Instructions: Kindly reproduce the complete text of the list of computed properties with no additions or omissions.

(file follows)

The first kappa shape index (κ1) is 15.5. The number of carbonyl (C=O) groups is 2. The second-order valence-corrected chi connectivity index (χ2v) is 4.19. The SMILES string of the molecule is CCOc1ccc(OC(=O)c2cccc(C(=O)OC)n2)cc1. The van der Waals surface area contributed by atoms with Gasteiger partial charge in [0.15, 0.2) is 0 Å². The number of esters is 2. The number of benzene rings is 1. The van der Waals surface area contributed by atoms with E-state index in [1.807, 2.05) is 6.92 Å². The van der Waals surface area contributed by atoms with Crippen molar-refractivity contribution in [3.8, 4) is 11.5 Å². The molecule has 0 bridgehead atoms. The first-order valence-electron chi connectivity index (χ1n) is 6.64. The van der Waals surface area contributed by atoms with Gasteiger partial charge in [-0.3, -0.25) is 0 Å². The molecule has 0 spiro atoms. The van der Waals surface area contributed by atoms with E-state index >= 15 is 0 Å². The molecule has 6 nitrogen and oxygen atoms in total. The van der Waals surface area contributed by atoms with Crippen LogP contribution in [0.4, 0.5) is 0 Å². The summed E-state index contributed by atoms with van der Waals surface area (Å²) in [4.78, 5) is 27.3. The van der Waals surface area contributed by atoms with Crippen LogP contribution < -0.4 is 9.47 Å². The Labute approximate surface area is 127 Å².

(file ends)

The first kappa shape index (κ1) is 15.5. The number of carbonyl (C=O) groups is 2. The second-order valence-corrected chi connectivity index (χ2v) is 4.19. The SMILES string of the molecule is CCOc1ccc(OC(=O)c2cccc(C(=O)OC)n2)cc1. The van der Waals surface area contributed by atoms with Gasteiger partial charge in [0.15, 0.2) is 0 Å². The number of esters is 2. The number of benzene rings is 1. The van der Waals surface area contributed by atoms with E-state index in [1.807, 2.05) is 6.92 Å². The van der Waals surface area contributed by atoms with Crippen molar-refractivity contribution in [3.8, 4) is 11.5 Å². The molecule has 0 bridgehead atoms. The first-order valence-electron chi connectivity index (χ1n) is 6.64. The van der Waals surface area contributed by atoms with Gasteiger partial charge in [-0.3, -0.25) is 0 Å². The molecule has 0 spiro atoms. The van der Waals surface area contributed by atoms with E-state index >= 15 is 0 Å². The molecule has 6 nitrogen and oxygen atoms in total. The van der Waals surface area contributed by atoms with Crippen LogP contribution in [0.4, 0.5) is 0 Å². The summed E-state index contributed by atoms with van der Waals surface area (Å²) in [4.78, 5) is 27.3. The van der Waals surface area contributed by atoms with Crippen LogP contribution < -0.4 is 9.47 Å². The Labute approximate surface area is 127 Å².